PORT ELIZABETH – Like a pride of lions woken from slumber by the scent of a foreign predator entering into its territory, you have to wonder whether the faint sound of chirping tyres heard some 30 km upwind at Volkswagen’s Uitenhage headquarters this week piqued the interest of any number of the brand’s Golf GTI models resting in the den. Indeed, even if the selection of the newly refurbished Aldo Scribante racing circuit as the venue for the launch of the all-new Renault Mégane RS was purely coincidental, the pricing and positioning of the third-generation RS range certainly serve as a warning shot across the bow of the long-established king of this segment’s sales.
Especially revered for their dynamic ability, each of the previous two generations of Mégane RS may have had the measure of the equivalent GTI of the day when it came to carving up a race track yet, indeed, few modern rivals, including the Mégane, have ultimately been able to match the legendary Volkswagen when it comes to offering owners a genuine blend of everyday usability and surefooted, if not quite scalpel-like, dynamic prowess.
And while die-hard fans of cars such as the Honda Civic Type R and previous Mégane RS derivative may scoff at comparisons with the “soft” Golf GTI, rival marketing departments certainly wouldn’t mind a slightly larger slice of the monthly sales pie enjoyed by the broader-appealing VW.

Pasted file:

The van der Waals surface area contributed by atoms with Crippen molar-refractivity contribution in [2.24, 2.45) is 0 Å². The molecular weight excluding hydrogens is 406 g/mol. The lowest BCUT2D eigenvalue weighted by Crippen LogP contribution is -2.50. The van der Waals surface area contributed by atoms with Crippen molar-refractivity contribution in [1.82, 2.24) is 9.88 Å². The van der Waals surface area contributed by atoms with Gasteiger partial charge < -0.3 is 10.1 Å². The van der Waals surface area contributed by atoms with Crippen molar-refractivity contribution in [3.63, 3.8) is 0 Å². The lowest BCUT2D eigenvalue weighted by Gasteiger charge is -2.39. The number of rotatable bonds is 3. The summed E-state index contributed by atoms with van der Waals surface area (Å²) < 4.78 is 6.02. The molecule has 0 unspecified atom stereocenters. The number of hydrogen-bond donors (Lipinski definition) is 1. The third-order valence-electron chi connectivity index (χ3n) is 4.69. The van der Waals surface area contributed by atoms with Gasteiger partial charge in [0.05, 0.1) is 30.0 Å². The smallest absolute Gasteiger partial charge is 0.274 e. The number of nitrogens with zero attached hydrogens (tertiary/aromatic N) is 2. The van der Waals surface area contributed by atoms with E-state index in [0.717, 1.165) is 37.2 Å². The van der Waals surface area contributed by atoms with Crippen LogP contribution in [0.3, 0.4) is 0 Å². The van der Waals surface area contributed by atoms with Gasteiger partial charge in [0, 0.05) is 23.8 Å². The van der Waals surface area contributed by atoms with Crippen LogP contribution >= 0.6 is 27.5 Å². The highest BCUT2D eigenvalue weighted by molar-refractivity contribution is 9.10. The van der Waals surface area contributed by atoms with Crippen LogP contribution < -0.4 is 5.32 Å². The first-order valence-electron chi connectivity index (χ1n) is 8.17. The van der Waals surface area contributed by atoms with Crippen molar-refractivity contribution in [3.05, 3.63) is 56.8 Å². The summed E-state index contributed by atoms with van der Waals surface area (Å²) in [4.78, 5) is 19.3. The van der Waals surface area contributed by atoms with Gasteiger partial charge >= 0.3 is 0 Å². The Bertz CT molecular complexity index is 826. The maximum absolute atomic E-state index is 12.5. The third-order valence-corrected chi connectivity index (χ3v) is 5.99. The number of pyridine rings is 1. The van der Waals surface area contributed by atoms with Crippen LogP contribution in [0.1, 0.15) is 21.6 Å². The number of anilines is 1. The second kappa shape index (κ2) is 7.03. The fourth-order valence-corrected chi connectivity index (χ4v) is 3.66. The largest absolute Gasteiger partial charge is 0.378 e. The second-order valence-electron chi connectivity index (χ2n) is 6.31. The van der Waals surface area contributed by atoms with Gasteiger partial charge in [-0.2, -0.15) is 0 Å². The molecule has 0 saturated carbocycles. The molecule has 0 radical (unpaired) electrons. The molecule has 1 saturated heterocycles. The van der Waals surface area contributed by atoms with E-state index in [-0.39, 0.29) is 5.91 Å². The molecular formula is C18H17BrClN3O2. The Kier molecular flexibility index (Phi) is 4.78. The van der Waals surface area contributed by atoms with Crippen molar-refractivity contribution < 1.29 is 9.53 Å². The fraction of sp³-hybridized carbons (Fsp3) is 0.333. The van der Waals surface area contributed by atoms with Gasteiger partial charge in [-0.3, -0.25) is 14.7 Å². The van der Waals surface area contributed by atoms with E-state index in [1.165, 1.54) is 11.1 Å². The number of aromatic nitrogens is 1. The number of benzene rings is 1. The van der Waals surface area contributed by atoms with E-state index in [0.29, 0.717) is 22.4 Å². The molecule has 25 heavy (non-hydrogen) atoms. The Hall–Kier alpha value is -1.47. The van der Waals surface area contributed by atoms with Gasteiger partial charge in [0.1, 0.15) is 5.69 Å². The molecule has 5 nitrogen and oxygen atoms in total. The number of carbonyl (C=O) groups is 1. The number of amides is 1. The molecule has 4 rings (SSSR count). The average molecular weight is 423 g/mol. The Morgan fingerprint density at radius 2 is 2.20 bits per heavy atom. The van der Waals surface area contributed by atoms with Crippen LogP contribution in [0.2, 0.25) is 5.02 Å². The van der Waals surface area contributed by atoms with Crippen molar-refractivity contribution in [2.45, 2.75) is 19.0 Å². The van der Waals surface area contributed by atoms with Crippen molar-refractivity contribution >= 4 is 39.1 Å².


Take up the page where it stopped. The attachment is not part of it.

In an intriguing power play, Renault South Africa has chosen to simultaneously launch two versions of the new Mégane RS 280 into the market. Priced identically, a Lux version aims to cater to the GTI-type buyer keen on maintaining a modicum of daily comfort within their RS package, while the altogether sharper Cup derivative looks to appease enthusiasts.
Though downsized from the 2,0-litre mill that serviced in the previous model, the new turbocharged 1,8-litre engine nevertheless offers 205 kW and 390 N.m of torque between 2 400 and 4 500 r/min. The first notable difference between the Lux and Cup derivatives is the presence of a six-speed EDC dual-clutch transmission in the former, while the Cup is fitted exclusively with a six-speed manual ‘box. Curiously, despite the notably fast reactions of this heavily revised dual-clutch transmission, including its launch control function, Renault claims an identical 0-100 km/h sprint time of 5,8 seconds for both cars.
Some 60 mm wider at the front and 45 mm broader at the rear compared with a standard Mégane, there’s a welcome level of presence around the new RS, even before optional bright yellow or new Orange Tonic paintwork is specced. Like the recently introduced Clio RS, the Mégane also features the brand's slightly gimmicky (yet altogether functional) RS Vision foglamp clusters.
Making the most of the car’s wider stance, Renault has stretched the RS’s track widths, front and rear, by 41 mm and 26 mm, respectively. While the 18-inch alloys on the Lux spec can be optioned (at R8 070) up to the 19-inch items fitted standard to the Cup, the latter variant remains distinguishable via its red brake callipers.